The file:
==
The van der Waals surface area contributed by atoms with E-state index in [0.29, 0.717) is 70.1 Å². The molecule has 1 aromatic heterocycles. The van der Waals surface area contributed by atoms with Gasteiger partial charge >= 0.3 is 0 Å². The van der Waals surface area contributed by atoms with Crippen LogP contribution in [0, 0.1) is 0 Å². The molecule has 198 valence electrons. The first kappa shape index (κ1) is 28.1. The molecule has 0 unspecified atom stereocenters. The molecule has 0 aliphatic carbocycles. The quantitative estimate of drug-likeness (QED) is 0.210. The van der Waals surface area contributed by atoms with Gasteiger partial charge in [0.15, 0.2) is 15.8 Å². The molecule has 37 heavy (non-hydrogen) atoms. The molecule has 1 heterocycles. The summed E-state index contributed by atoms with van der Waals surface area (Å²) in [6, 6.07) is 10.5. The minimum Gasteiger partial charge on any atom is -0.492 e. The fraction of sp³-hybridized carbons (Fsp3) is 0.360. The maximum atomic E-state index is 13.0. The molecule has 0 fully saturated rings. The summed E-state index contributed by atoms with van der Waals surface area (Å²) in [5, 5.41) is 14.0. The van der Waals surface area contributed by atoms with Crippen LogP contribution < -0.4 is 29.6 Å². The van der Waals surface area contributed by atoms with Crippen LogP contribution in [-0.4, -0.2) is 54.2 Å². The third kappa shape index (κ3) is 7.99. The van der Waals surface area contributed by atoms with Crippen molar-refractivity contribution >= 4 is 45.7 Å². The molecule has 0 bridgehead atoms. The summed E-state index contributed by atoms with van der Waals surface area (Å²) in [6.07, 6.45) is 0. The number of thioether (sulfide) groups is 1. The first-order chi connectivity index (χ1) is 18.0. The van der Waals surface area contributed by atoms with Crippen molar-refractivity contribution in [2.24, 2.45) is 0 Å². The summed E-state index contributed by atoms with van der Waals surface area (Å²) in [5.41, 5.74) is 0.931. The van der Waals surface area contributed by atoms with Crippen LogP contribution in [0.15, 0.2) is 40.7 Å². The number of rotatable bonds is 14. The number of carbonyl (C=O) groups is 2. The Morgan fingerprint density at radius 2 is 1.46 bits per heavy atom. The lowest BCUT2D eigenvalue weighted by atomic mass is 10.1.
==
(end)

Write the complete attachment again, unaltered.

The van der Waals surface area contributed by atoms with E-state index in [0.29, 0.717) is 70.1 Å². The molecule has 1 aromatic heterocycles. The van der Waals surface area contributed by atoms with Gasteiger partial charge >= 0.3 is 0 Å². The van der Waals surface area contributed by atoms with Crippen LogP contribution in [0, 0.1) is 0 Å². The molecule has 198 valence electrons. The first kappa shape index (κ1) is 28.1. The molecule has 0 unspecified atom stereocenters. The molecule has 0 aliphatic carbocycles. The quantitative estimate of drug-likeness (QED) is 0.210. The van der Waals surface area contributed by atoms with Gasteiger partial charge in [0.15, 0.2) is 15.8 Å². The molecule has 37 heavy (non-hydrogen) atoms. The molecule has 1 heterocycles. The summed E-state index contributed by atoms with van der Waals surface area (Å²) in [6, 6.07) is 10.5. The minimum Gasteiger partial charge on any atom is -0.492 e. The fraction of sp³-hybridized carbons (Fsp3) is 0.360. The maximum atomic E-state index is 13.0. The molecule has 0 fully saturated rings. The summed E-state index contributed by atoms with van der Waals surface area (Å²) in [5, 5.41) is 14.0. The van der Waals surface area contributed by atoms with Crippen LogP contribution < -0.4 is 29.6 Å². The van der Waals surface area contributed by atoms with Crippen LogP contribution in [-0.4, -0.2) is 54.2 Å². The third kappa shape index (κ3) is 7.99. The van der Waals surface area contributed by atoms with Crippen molar-refractivity contribution >= 4 is 45.7 Å². The molecule has 0 bridgehead atoms. The summed E-state index contributed by atoms with van der Waals surface area (Å²) in [6.07, 6.45) is 0. The number of thioether (sulfide) groups is 1. The first-order chi connectivity index (χ1) is 18.0. The van der Waals surface area contributed by atoms with Crippen molar-refractivity contribution in [2.24, 2.45) is 0 Å². The summed E-state index contributed by atoms with van der Waals surface area (Å²) in [5.41, 5.74) is 0.931. The van der Waals surface area contributed by atoms with Crippen LogP contribution in [0.15, 0.2) is 40.7 Å². The number of rotatable bonds is 14. The number of carbonyl (C=O) groups is 2. The Morgan fingerprint density at radius 2 is 1.46 bits per heavy atom. The lowest BCUT2D eigenvalue weighted by atomic mass is 10.1.